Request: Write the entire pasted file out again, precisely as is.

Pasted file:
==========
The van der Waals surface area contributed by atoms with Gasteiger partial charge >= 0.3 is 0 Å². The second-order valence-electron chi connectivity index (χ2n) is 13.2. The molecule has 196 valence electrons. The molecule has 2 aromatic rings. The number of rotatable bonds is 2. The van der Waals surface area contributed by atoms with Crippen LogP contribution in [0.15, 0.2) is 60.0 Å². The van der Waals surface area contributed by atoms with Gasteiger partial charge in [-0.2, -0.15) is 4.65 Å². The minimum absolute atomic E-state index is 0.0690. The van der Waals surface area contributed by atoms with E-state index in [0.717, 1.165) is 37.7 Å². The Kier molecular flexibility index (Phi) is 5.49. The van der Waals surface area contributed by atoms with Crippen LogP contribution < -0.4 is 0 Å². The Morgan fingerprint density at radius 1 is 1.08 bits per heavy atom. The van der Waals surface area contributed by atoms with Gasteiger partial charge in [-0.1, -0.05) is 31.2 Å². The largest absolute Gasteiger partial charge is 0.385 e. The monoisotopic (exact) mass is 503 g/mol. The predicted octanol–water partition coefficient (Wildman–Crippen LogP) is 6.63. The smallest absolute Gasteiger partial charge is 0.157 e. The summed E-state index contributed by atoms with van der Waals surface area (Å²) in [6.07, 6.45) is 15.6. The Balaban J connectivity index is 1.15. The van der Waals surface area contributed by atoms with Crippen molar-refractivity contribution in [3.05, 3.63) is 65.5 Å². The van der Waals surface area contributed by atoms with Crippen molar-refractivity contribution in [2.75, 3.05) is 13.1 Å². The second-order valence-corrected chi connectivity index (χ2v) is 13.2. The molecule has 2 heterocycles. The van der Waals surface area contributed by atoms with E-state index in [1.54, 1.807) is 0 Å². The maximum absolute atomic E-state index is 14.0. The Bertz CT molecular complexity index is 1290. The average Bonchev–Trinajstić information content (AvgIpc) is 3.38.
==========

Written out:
The van der Waals surface area contributed by atoms with Gasteiger partial charge >= 0.3 is 0 Å². The second-order valence-electron chi connectivity index (χ2n) is 13.2. The molecule has 196 valence electrons. The molecule has 2 aromatic rings. The number of rotatable bonds is 2. The van der Waals surface area contributed by atoms with Crippen LogP contribution in [0.15, 0.2) is 60.0 Å². The van der Waals surface area contributed by atoms with Gasteiger partial charge in [-0.2, -0.15) is 4.65 Å². The minimum absolute atomic E-state index is 0.0690. The van der Waals surface area contributed by atoms with E-state index in [0.717, 1.165) is 37.7 Å². The Kier molecular flexibility index (Phi) is 5.49. The van der Waals surface area contributed by atoms with Crippen LogP contribution < -0.4 is 0 Å². The Morgan fingerprint density at radius 1 is 1.08 bits per heavy atom. The van der Waals surface area contributed by atoms with Gasteiger partial charge in [-0.1, -0.05) is 31.2 Å². The largest absolute Gasteiger partial charge is 0.385 e. The monoisotopic (exact) mass is 503 g/mol. The predicted octanol–water partition coefficient (Wildman–Crippen LogP) is 6.63. The smallest absolute Gasteiger partial charge is 0.157 e. The summed E-state index contributed by atoms with van der Waals surface area (Å²) in [6.07, 6.45) is 15.6. The Balaban J connectivity index is 1.15. The van der Waals surface area contributed by atoms with Crippen molar-refractivity contribution in [3.05, 3.63) is 65.5 Å². The van der Waals surface area contributed by atoms with Crippen molar-refractivity contribution in [2.75, 3.05) is 13.1 Å². The second-order valence-corrected chi connectivity index (χ2v) is 13.2. The molecule has 2 heterocycles. The van der Waals surface area contributed by atoms with E-state index in [1.54, 1.807) is 0 Å². The maximum absolute atomic E-state index is 14.0. The Bertz CT molecular complexity index is 1290. The average Bonchev–Trinajstić information content (AvgIpc) is 3.38.